I am unsure of books, physical resources etc. However, learning scales fluently is a must when improvising and composing (which are, in essence, the same thing).
Something that helped me, practicing songs/pieces over and over, not just so you can play it, but so you are comfortable with the feel of the music. You should be able to add notes in, take notes out, add or adjust little ideas within the pieces and have it still sounding good. Once you learn to improvise/compose around other pieces, improvisation and composition from scratch is so much easier.
As to your mention of the science behind composition, music is not a science as such. You should learn keys and what chords go with each key: this really helps with improvisation because so long as chords are within a certain key, it will sound good.
However, with composition, you should also break some of these rules, not all the time, but occasionally. As said by Hans Zimmer:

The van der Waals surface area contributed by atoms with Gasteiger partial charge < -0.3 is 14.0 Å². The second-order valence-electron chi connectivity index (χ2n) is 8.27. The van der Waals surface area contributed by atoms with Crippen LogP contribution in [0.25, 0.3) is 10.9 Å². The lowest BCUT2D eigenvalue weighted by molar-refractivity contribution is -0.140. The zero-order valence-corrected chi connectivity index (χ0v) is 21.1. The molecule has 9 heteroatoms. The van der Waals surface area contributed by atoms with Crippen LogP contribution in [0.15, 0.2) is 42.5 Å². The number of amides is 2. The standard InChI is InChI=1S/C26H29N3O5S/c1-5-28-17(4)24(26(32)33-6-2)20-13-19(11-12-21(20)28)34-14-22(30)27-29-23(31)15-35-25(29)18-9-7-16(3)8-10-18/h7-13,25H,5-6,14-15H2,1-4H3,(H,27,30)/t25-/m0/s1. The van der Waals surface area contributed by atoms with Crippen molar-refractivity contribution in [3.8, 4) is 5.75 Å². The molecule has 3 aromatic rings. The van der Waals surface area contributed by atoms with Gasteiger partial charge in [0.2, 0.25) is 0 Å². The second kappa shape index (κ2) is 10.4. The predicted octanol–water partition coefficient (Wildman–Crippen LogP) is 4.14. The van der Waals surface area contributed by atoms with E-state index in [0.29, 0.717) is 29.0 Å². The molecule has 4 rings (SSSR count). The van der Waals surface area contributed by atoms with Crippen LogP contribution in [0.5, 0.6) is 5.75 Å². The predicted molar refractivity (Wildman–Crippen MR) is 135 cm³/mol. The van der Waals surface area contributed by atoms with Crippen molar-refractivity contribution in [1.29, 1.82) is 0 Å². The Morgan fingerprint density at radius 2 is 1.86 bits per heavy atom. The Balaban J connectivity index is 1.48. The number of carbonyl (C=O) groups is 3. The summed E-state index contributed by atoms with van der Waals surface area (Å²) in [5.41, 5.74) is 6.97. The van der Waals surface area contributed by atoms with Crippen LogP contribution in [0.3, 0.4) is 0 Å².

"If there's a rule, break it, that's the only way to move things forward."
For example, where you 'should' (theoretically) resolve to a minor chord, switch it to major, push the boundaries and see where it takes you, this way you will discover your own style, as well as discovering what sounds good.
For learning keys, the quickest and most efficient way is 'brute force'. Do not use acronyms as in the long run they slow you down. Simply learn the lists. This is what my theory teacher taught me and it has stuck with me since.
Learn the order of flat and sharp keys so that you can say them in the order out loud without thinking, make it instinctual. Flats: (C), F, Bb, Eb, Ab, Db, Gb, Cb, Fb. Sharps: (C), G, D, A, E, B, F#, C#. Then if need to know how many flats are in the key of Eb, you just count on your fingers: C (0 flats), F is 1, Bb is 2, Eb is 3 - 3 flats in Eb major.
You can similarly learn the order of sharps and flats this way. Flats: B E A D G C F. Sharps: F C G D A E B.
You should learn that to convert a major scale to a minor scale you simply add 3 flats to the signature (or remove 3 sharps).
To work out which diatonic chords go into a key, practice the scales by selecting a random note and playing the major and minor scales of it. Then build triads off of each degree of the scale, playing around with inversions.
By practicing this regularly you can VERY quickly get used to keys, chords, scales and therefore composing/improv.